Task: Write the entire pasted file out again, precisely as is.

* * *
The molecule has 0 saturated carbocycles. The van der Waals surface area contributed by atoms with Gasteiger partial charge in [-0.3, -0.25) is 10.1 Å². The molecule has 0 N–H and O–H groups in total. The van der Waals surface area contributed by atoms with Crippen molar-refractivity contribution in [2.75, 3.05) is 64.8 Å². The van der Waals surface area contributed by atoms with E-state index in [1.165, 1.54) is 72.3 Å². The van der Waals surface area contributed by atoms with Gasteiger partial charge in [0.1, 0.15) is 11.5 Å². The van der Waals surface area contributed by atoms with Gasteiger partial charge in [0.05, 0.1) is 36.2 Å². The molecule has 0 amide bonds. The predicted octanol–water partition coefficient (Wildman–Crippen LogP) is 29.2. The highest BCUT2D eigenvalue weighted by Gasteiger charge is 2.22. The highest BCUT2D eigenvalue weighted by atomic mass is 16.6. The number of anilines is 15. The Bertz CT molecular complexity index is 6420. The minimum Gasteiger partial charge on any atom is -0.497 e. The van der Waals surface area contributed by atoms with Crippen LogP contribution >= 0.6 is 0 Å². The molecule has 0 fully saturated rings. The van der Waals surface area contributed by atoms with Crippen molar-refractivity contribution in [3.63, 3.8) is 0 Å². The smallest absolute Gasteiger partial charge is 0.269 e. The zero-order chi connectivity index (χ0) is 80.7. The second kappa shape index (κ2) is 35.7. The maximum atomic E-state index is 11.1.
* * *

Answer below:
The molecule has 0 saturated carbocycles. The van der Waals surface area contributed by atoms with Gasteiger partial charge in [-0.3, -0.25) is 10.1 Å². The molecule has 0 N–H and O–H groups in total. The van der Waals surface area contributed by atoms with Crippen molar-refractivity contribution in [2.75, 3.05) is 64.8 Å². The van der Waals surface area contributed by atoms with E-state index in [1.165, 1.54) is 72.3 Å². The van der Waals surface area contributed by atoms with Gasteiger partial charge in [0.1, 0.15) is 11.5 Å². The van der Waals surface area contributed by atoms with Gasteiger partial charge in [0.05, 0.1) is 36.2 Å². The molecule has 0 amide bonds. The predicted octanol–water partition coefficient (Wildman–Crippen LogP) is 29.2. The highest BCUT2D eigenvalue weighted by Gasteiger charge is 2.22. The highest BCUT2D eigenvalue weighted by atomic mass is 16.6. The number of anilines is 15. The Bertz CT molecular complexity index is 6420. The minimum Gasteiger partial charge on any atom is -0.497 e. The van der Waals surface area contributed by atoms with Crippen LogP contribution >= 0.6 is 0 Å². The molecule has 0 fully saturated rings. The van der Waals surface area contributed by atoms with Crippen molar-refractivity contribution in [3.63, 3.8) is 0 Å². The smallest absolute Gasteiger partial charge is 0.269 e. The zero-order chi connectivity index (χ0) is 80.7. The second kappa shape index (κ2) is 35.7. The maximum atomic E-state index is 11.1.